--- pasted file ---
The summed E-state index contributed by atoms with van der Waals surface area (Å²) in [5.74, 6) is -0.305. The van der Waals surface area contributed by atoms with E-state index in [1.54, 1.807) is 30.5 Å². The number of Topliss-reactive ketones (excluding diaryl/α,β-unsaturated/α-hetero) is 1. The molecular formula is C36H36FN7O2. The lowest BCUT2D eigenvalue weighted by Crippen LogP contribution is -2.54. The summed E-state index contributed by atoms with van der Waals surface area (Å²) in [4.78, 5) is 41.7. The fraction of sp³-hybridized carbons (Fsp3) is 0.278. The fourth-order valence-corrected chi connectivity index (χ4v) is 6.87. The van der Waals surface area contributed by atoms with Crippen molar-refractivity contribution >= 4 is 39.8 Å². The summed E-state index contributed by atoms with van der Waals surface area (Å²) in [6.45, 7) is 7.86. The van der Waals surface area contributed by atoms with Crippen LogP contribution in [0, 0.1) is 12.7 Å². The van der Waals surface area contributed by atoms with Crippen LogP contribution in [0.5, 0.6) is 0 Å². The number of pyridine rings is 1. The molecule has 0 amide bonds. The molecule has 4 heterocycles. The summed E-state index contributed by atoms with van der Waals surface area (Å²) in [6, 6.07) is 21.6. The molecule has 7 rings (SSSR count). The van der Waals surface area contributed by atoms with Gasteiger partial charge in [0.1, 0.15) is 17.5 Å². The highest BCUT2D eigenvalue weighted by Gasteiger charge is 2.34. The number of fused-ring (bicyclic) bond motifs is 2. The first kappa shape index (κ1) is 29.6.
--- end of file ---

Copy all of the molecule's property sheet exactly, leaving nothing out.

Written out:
The summed E-state index contributed by atoms with van der Waals surface area (Å²) in [5.74, 6) is -0.305. The van der Waals surface area contributed by atoms with E-state index in [1.54, 1.807) is 30.5 Å². The number of Topliss-reactive ketones (excluding diaryl/α,β-unsaturated/α-hetero) is 1. The molecular formula is C36H36FN7O2. The lowest BCUT2D eigenvalue weighted by Crippen LogP contribution is -2.54. The summed E-state index contributed by atoms with van der Waals surface area (Å²) in [4.78, 5) is 41.7. The fraction of sp³-hybridized carbons (Fsp3) is 0.278. The fourth-order valence-corrected chi connectivity index (χ4v) is 6.87. The van der Waals surface area contributed by atoms with Crippen molar-refractivity contribution >= 4 is 39.8 Å². The summed E-state index contributed by atoms with van der Waals surface area (Å²) in [6.45, 7) is 7.86. The van der Waals surface area contributed by atoms with Crippen LogP contribution in [0, 0.1) is 12.7 Å². The van der Waals surface area contributed by atoms with Crippen LogP contribution in [0.5, 0.6) is 0 Å². The number of pyridine rings is 1. The molecule has 0 amide bonds. The molecule has 4 heterocycles. The summed E-state index contributed by atoms with van der Waals surface area (Å²) in [6, 6.07) is 21.6. The molecule has 7 rings (SSSR count). The van der Waals surface area contributed by atoms with Gasteiger partial charge in [0.1, 0.15) is 17.5 Å². The highest BCUT2D eigenvalue weighted by Gasteiger charge is 2.34. The number of fused-ring (bicyclic) bond motifs is 2. The first kappa shape index (κ1) is 29.6.